The payment rates for organic farming proposed in Ireland’s CAP strategic plan are inadequate to fairly reward existing organic farmers or incentivise new converters, according to the European umbrella organisation for organic food and farming Organics Europe.
Having reviewed the draft CAP strategic plan 2023-2027, the organisation has ranked the content of Ireland’s proposals for organics as in the “red” and with work to be done.
The analysis was included in Organic Europe’s report The Ambition Gap, which assessed the organic farming support measures in current draft national CAP strategic plans 2023-2027 for EU member states.
A red, orange or green status was applied to the organic content, budget and process within each state’s CAP strategic plan, with countries ranked in the red left with the most work to do in the organisation’s view.
The European organisation said Ireland’s current CAP plan “includes proposals for some small improvements to the organic farming scheme, eligibility for some eco schemes and priority access to agri-environmental and climate measures (AECMs)”.
However, it said the organic payment rates as currently proposed “do not sufficiently reflect the costs of organic production in Ireland, as well as the potential opportunity costs associated with organic conversion”.
The group also called for clarity on the extent to which organic farms will be able to combine environmental payments (AECMs and eco-schemes) with organic farming payments.
Organics Europe made observations that there are currently 15 actions under the Irish AECM programme 2014-2020 (GLAS), as well as a pilot results-based scheme (REAP) where organic farmers must forgo organic farming payments because of perceived double funding issues.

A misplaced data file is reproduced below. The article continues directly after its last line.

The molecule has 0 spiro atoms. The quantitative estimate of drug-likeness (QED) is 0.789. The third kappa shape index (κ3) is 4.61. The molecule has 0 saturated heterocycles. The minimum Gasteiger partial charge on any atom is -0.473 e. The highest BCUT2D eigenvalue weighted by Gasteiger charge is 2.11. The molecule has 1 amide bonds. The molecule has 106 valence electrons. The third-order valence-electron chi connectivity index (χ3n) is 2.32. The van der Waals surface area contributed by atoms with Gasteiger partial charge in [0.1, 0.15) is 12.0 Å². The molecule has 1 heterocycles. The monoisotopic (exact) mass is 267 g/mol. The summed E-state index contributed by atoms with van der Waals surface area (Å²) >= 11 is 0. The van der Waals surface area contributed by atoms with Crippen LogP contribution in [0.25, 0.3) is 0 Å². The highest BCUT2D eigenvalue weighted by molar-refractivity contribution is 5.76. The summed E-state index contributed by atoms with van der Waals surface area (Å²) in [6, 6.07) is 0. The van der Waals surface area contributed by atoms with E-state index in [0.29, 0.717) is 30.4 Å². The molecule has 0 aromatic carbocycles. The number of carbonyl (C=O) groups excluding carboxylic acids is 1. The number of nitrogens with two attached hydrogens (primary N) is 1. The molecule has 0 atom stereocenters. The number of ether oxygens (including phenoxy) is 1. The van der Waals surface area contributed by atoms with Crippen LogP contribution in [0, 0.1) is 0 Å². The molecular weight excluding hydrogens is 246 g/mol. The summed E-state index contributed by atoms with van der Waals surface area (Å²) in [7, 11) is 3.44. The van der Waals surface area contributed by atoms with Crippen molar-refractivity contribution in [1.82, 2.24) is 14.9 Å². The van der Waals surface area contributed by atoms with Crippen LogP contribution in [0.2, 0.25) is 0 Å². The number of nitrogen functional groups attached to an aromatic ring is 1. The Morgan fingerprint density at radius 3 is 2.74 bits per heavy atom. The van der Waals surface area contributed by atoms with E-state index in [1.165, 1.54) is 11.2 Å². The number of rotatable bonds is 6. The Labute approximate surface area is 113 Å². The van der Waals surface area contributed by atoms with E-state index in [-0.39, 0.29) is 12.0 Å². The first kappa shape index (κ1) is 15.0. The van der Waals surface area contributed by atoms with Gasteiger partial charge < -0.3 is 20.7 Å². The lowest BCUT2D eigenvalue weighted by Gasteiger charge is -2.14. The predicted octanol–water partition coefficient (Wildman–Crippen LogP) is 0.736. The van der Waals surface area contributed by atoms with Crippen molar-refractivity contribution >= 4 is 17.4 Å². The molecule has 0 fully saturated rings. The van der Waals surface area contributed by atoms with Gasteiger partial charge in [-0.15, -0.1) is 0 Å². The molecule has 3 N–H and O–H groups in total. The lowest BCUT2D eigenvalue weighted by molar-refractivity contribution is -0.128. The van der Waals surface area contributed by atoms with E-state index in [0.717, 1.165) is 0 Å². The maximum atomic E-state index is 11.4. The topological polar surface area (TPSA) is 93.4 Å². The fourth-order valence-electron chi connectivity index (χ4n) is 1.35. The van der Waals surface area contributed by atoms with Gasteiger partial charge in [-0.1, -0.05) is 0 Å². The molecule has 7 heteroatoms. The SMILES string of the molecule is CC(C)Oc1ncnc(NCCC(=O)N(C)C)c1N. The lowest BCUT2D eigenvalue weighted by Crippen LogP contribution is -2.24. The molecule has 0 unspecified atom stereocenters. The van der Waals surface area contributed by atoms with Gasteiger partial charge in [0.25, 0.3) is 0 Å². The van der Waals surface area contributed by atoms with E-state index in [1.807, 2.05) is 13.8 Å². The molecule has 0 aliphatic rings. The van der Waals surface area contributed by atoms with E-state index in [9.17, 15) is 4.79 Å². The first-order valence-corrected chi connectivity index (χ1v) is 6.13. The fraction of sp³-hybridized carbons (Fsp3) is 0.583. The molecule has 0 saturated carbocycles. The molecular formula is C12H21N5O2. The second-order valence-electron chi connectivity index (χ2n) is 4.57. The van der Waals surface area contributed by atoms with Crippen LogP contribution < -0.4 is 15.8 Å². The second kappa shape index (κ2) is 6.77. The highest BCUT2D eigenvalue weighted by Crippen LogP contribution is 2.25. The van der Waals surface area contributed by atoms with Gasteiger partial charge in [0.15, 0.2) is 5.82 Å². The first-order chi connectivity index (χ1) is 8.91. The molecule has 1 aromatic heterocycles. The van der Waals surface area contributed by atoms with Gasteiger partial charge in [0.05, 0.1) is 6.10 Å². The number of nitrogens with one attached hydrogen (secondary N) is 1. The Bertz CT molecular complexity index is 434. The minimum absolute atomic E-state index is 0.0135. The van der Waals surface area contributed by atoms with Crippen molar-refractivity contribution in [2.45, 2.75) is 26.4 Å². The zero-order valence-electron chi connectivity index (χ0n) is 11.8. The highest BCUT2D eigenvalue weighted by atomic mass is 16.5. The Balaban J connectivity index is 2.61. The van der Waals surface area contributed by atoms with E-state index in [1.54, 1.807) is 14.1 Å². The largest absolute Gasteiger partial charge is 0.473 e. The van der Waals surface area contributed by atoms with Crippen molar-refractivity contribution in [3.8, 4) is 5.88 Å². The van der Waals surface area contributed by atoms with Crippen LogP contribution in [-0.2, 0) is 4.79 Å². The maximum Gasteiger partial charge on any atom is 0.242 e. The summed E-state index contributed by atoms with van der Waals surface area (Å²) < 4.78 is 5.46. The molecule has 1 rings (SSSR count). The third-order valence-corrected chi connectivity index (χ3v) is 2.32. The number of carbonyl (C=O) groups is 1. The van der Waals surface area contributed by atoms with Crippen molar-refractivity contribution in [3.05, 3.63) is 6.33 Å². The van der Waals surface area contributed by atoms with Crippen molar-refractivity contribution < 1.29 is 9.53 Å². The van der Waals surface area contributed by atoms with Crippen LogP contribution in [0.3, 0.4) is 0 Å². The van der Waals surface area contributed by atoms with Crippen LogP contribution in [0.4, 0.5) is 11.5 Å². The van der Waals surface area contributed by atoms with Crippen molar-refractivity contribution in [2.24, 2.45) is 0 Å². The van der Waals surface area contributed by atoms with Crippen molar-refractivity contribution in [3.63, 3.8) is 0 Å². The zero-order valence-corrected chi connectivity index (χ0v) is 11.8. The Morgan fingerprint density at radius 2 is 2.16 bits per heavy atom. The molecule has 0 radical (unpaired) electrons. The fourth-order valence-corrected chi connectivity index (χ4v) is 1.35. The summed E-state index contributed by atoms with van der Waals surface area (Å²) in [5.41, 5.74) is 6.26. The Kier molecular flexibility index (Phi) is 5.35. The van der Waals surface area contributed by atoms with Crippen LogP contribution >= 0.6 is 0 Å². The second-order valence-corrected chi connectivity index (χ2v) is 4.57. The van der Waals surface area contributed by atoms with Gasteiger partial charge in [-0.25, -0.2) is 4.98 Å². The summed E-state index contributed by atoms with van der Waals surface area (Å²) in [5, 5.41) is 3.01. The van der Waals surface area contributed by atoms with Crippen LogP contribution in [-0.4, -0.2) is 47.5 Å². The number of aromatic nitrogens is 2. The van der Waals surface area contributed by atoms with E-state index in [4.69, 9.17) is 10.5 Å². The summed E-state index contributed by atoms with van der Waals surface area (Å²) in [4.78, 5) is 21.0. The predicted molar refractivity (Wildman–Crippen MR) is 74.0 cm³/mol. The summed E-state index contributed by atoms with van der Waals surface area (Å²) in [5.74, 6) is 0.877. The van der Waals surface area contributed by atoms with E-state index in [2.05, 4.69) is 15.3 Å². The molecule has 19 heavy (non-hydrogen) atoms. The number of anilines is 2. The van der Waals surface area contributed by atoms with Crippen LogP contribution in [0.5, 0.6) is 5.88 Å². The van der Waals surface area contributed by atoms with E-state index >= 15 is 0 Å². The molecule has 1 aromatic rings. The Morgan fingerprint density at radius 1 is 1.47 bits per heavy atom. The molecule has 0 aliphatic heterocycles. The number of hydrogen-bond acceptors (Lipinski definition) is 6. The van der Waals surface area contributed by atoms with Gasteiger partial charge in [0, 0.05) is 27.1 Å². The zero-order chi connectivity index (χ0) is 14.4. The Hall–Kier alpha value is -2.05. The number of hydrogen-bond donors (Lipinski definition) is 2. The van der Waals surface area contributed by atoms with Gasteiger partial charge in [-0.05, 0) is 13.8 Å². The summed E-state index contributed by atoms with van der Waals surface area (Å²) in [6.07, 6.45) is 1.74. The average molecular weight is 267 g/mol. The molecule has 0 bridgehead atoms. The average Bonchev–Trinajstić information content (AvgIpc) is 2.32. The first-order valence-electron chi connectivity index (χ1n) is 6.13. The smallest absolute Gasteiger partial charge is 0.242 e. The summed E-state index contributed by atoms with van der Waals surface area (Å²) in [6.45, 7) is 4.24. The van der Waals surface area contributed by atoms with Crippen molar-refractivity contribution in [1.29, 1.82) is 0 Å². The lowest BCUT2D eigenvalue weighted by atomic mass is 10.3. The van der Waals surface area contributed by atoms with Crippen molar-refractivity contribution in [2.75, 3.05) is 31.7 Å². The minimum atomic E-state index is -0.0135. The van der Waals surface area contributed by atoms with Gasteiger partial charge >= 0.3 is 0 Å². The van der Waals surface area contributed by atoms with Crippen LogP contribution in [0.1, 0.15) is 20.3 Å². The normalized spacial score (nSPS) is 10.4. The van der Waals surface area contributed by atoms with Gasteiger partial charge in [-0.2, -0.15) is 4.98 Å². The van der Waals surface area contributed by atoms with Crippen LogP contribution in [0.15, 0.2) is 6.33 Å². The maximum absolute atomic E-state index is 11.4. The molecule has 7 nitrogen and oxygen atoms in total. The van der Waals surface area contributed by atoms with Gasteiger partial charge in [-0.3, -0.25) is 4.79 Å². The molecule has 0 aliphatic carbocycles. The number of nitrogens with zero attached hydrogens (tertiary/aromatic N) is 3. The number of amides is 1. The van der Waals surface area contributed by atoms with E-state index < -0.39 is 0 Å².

A spokesperson said: “Only two to three of the five options proposed under the eco scheme would be relevant to organic farmers and more ambition is required.
“Potential exclusions from these schemes or actions could send the wrong signal of the EU’s recognition of organic farmers' wider contribution to environmental and climate goals.”
The comments came before the announcement by Minister for Agriculture Charlie McConalogue that there will be three additional measures added to the eco schemes within the CAP strategic plan.
Organics Europe ranked the proposed Irish CAP budget for organics as orange, despite the funding allocated now sitting at 500% more than previous years.
A spokesperson said: “The [Irish] government has publicly announced a proposed budget allocation of €256m for the organic farming scheme to reach 7.5% of organic farmland by 2027.
“However, specifics on how organic farmers will be supported across the full range of supply-push and demand-pull measures to support the long-term development of the organic sector still requires greater clarity.”
Irish Organic Association
Of more favourable review, the process and framework behind the organic sector’s input into the CAP strategic plan was ranked green.
The group acknowledged that the Irish Organic Association is on the Government’s CAP consultative committee and said that the association has “been able to take part in all formal meetings of the committee, as well as having the opportunity to make some written submissions as part of the design process”.
Overall, Organics Europe said it is “highly concerned about the lack of proper involvement of its members and the insufficient ambition and budgets to incentivise more farmers to convert to organic farming, and to reward organic farmers for their provision of public goods”.